News & Stories

  • Solving Dry Creek's salmon problem

    April 23, 2014

    By Mary Callahan, Staff Writer at The Press Democrat

    They're less slimy, and certainly less smelly, than a fish carcass would be. But the dry, brown pellets that biologists distributed Tuesday in a backwater channel of Dry Creek may prove to be the vitamin that once-prolific North Coast salmon streams need.

    The goal is to simulate the nutritional boost that used to come from the decaying remains of adult fish, a critical natural supplement for coho and Chinook salmon, steelhead trout and other wildlife.

    The approach has shown promise in the Columbia River watershed over the past few years. It produced benefits last year in several tributaries of Sonoma County's Austin Creek.

    “This could be a piece in the missing puzzle of recovery,” said Bob Coey, a biologist with the National Marine Fisheries Service.

    The agency was among several — including the U.S. Army Corps of Engineers, the Sonoma County Water Agency and the Russian River Wild Steelhead Society — that participated Tuesday in seeding a restored area of Dry Creek just south of the Warm Springs Dam with about 125 pounds of the salmon-meal pellets.

    About two dozen Geyserville Middle School students also took part in honor of Earth Day, lobbing the pellets into a man-made channel designed to slow the current and enhance the survival of juvenile salmon.

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  • Salmon released in California river restoration

    April 17, 2014

    Associated Press

    FRESNO, Calif. (AP) — Tens of thousands of spring-run Chinook salmon are being released into the San Joaquin River, marking a major milestone in the federal plan to restore native fish populations to the state's second-longest river.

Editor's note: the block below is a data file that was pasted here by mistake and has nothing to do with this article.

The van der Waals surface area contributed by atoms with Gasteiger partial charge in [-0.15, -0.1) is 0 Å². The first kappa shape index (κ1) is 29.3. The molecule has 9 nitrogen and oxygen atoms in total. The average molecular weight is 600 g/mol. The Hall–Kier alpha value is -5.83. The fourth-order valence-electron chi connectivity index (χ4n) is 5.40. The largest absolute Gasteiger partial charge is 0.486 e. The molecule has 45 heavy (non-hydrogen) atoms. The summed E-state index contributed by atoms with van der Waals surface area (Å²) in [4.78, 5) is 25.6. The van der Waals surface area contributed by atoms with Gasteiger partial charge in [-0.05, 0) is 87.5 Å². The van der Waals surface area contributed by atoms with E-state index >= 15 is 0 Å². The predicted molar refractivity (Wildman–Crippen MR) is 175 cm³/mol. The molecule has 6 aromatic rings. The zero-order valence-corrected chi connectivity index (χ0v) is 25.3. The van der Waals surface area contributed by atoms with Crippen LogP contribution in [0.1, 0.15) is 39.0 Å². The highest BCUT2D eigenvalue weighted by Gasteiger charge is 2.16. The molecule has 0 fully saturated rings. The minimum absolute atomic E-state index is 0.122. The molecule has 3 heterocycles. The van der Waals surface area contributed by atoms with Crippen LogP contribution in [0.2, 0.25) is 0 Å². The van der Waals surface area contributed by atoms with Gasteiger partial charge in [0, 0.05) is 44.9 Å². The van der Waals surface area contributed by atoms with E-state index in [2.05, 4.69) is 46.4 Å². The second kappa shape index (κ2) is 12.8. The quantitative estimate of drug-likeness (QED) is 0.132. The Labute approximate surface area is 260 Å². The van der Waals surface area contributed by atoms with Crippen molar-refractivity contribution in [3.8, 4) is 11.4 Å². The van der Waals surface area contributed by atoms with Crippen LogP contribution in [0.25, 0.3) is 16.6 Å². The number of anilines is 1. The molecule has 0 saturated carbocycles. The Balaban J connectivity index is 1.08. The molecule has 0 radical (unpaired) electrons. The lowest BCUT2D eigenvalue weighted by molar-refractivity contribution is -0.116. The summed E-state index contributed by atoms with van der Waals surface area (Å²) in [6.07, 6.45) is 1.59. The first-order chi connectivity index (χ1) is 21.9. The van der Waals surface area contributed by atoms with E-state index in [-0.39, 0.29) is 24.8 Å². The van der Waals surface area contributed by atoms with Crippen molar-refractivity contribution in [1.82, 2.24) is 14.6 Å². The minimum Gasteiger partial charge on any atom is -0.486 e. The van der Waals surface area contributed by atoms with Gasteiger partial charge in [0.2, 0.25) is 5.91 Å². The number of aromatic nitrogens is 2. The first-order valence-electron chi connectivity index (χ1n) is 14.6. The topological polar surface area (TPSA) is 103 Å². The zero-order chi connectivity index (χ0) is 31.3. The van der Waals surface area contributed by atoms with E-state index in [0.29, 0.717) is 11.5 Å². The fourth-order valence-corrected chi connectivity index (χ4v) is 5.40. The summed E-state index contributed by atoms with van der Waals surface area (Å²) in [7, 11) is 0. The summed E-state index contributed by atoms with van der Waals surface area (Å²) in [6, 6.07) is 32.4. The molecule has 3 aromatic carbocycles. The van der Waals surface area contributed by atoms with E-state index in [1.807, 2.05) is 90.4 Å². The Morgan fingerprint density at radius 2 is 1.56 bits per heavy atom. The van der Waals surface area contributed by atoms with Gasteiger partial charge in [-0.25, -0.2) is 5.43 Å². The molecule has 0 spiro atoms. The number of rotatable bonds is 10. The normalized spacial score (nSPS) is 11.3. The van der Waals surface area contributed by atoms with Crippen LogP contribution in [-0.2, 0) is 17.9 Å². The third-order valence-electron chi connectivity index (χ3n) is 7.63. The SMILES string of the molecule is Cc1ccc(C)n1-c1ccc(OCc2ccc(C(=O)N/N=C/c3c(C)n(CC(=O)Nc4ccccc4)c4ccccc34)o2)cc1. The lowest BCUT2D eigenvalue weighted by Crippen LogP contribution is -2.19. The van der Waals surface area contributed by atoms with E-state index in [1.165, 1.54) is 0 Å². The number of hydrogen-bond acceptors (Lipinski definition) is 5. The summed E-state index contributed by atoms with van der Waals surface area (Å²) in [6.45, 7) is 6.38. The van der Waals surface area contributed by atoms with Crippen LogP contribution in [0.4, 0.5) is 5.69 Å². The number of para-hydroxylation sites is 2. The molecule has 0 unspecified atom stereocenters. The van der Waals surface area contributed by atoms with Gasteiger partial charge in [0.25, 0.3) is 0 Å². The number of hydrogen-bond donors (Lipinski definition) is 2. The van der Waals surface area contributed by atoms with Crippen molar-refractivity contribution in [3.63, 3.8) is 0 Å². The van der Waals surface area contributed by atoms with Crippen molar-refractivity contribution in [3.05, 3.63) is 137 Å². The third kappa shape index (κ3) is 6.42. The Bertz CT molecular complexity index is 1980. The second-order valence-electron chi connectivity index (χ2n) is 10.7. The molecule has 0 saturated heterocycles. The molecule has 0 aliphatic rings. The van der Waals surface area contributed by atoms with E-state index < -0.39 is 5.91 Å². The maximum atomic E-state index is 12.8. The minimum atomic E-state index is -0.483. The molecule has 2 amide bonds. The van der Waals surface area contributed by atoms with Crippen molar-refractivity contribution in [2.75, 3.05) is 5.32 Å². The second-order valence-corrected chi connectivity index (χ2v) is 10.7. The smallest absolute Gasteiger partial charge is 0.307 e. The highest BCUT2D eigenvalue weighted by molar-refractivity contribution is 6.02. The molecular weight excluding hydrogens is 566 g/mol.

The Bureau of Reclamation and the U.S. Fish and Wildlife Service released 54,000 hatchery-produced salmon into the river from a site near Fresno on Thursday. Though environmentalists are celebrating the release, federal water managers say the state's drought means not all of the fish will return to spawn.

    The San Joaquin River carried the continent's southernmost salmon run until the Friant Dam was built above Fresno to capture its water for crops.

    The restoration effort is the result of a 2006 legal settlement that ended a decades-long legal tussle between farmers, environmentalists and the federal government.

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  • Allen Bushnell, Fish Rap: Salmon showing up in bunches with pressure off

    April 17, 2014

    Santa Cruz Sentinel

    It is almost official now. We have final information regarding our salmon season from the Pacific Fisheries Management Council.

    In meetings with West Coast State Fisheries Departments, the PFMC crunched all the numbers and released its announcement Monday. A final approval should come from the National Marine Fisheries Service by May 1. In the meantime, it looks as though seasonal regulations for our area below Pigeon Point will be as anticipated. While details were somewhat skimpy in the announcement, it clearly states salmon season for our area will run from April 5 to "at least" Oct. 5 in our area.

    Currently, fishing for salmon in the Monterey Bay ranges from good to very good, depending on the day. Kahuna Sportfishing out of Moss Landing, skippered by Donnie Davi, has been fishing the canyon edges almost exclusively since the opener.

    "We got limits on the opener then the bite dropped off. It's coming back up now," reported Kahuna owner Carol Jones. "I think a new batch of fish is coming in the bay right now. We're averaging a fish per rod to just about a limit per rod again."